“Once it was very different,” she said. “When my dad was a tattoo artist, there were just three on the entire island, now there are parlours in every neighbourhood.

“The access to information has changed, the access to supplies has improved and machines and tools have become much more user-friendly.

“I also think Cyprus in general is very open to tattoos. I don’t think if it has to do with the fact that this is a small island with a constant identity crisis, but people here love expressing themselves through tattoos.”

Nicole, who learned her craft after spending time in Miami, also believes that the social stigma around tattoos is steadily becoming a thing of the past.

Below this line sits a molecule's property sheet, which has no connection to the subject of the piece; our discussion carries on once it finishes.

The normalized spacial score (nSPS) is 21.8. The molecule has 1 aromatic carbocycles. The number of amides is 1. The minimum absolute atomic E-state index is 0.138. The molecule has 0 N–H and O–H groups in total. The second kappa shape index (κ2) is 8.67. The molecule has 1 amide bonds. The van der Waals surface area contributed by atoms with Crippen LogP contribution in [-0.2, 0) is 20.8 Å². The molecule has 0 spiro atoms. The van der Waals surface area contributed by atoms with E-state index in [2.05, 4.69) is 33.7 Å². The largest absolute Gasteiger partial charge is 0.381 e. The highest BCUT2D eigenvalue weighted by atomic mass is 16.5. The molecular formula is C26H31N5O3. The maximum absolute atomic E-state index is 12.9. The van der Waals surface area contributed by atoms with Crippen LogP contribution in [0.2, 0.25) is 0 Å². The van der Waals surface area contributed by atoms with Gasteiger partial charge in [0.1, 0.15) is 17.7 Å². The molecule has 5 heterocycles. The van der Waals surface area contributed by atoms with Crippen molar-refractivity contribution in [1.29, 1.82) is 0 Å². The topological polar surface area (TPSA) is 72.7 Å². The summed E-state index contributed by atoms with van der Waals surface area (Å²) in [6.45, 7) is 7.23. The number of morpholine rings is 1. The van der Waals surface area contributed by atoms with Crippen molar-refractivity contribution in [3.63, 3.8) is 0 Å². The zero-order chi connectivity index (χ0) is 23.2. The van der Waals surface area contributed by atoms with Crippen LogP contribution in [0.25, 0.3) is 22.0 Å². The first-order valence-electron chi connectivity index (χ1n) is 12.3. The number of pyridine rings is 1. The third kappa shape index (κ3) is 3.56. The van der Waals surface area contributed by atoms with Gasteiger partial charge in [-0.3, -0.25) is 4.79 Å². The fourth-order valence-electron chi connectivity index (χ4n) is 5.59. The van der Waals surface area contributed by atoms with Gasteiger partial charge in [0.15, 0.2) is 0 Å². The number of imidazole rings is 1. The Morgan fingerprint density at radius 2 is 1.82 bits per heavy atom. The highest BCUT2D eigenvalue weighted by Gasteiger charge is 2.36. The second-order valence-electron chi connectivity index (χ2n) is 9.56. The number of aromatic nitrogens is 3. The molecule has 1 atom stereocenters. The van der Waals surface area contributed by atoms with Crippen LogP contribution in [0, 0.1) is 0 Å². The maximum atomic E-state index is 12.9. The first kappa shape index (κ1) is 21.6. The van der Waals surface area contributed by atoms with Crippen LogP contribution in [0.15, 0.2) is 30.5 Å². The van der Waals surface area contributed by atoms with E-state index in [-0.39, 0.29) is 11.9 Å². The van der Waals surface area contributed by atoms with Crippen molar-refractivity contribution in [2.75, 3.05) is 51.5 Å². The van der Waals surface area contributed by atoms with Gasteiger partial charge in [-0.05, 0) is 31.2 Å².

“We’ve been over that for years now fortunately. The stigma around getting inked here is almost nonexistent.”

In antiquity, tattooing has origins in Polynesia where their intricately designed tattoos date back to 2000BC.

In more recent times, the history of tattoos is undeniably linked to the underworld, whether prisons or the Japanese yakuza, Nicole said.

“However, if you go even further back in time, you will find out that tattoos were a prerogative for healers, people who were widely respected by society and that had a very positive reputation around their communities. They even tattooed people to heal them,” she said.

“That proves that everything changes throughout the ages, including the idea people had about tattoos.”

A YouGov poll in August 2022 found that more than 25 per cent of Britons have them.